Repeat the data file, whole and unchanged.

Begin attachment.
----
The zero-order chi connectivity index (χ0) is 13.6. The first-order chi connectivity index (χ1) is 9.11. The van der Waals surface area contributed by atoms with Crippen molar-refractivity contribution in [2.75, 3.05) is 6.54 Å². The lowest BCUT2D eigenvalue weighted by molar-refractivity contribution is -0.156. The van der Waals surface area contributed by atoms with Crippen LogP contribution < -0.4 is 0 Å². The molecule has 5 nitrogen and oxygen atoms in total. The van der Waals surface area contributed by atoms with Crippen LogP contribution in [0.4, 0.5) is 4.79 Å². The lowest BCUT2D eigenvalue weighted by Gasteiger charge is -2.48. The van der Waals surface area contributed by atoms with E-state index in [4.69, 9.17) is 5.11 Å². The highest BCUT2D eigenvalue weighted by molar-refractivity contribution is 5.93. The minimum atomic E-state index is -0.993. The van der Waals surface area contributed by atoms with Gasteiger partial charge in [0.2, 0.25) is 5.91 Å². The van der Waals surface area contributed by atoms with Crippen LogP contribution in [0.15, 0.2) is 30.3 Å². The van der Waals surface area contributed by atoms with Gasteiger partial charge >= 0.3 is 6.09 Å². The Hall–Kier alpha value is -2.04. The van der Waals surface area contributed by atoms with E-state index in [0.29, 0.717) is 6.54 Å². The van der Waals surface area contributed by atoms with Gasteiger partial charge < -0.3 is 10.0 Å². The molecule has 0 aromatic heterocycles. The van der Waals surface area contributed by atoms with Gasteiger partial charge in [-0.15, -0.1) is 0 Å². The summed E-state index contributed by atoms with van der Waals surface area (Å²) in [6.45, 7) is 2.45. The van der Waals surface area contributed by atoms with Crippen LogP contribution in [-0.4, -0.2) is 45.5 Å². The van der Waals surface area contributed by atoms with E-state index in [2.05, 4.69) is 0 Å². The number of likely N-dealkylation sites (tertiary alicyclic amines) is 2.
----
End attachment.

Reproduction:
The zero-order chi connectivity index (χ0) is 13.6. The first-order chi connectivity index (χ1) is 9.11. The van der Waals surface area contributed by atoms with Crippen molar-refractivity contribution in [2.75, 3.05) is 6.54 Å². The lowest BCUT2D eigenvalue weighted by molar-refractivity contribution is -0.156. The van der Waals surface area contributed by atoms with Crippen LogP contribution < -0.4 is 0 Å². The molecule has 5 nitrogen and oxygen atoms in total. The van der Waals surface area contributed by atoms with Crippen LogP contribution in [0.4, 0.5) is 4.79 Å². The lowest BCUT2D eigenvalue weighted by Gasteiger charge is -2.48. The van der Waals surface area contributed by atoms with E-state index in [4.69, 9.17) is 5.11 Å². The highest BCUT2D eigenvalue weighted by molar-refractivity contribution is 5.93. The minimum atomic E-state index is -0.993. The van der Waals surface area contributed by atoms with Gasteiger partial charge in [0.2, 0.25) is 5.91 Å². The van der Waals surface area contributed by atoms with Crippen LogP contribution in [0.15, 0.2) is 30.3 Å². The van der Waals surface area contributed by atoms with Gasteiger partial charge >= 0.3 is 6.09 Å². The Hall–Kier alpha value is -2.04. The van der Waals surface area contributed by atoms with E-state index in [0.29, 0.717) is 6.54 Å². The van der Waals surface area contributed by atoms with Gasteiger partial charge < -0.3 is 10.0 Å². The molecule has 0 aromatic heterocycles. The van der Waals surface area contributed by atoms with Gasteiger partial charge in [-0.15, -0.1) is 0 Å². The summed E-state index contributed by atoms with van der Waals surface area (Å²) in [6.45, 7) is 2.45. The van der Waals surface area contributed by atoms with Crippen LogP contribution in [-0.4, -0.2) is 45.5 Å². The van der Waals surface area contributed by atoms with E-state index in [2.05, 4.69) is 0 Å². The number of likely N-dealkylation sites (tertiary alicyclic amines) is 2.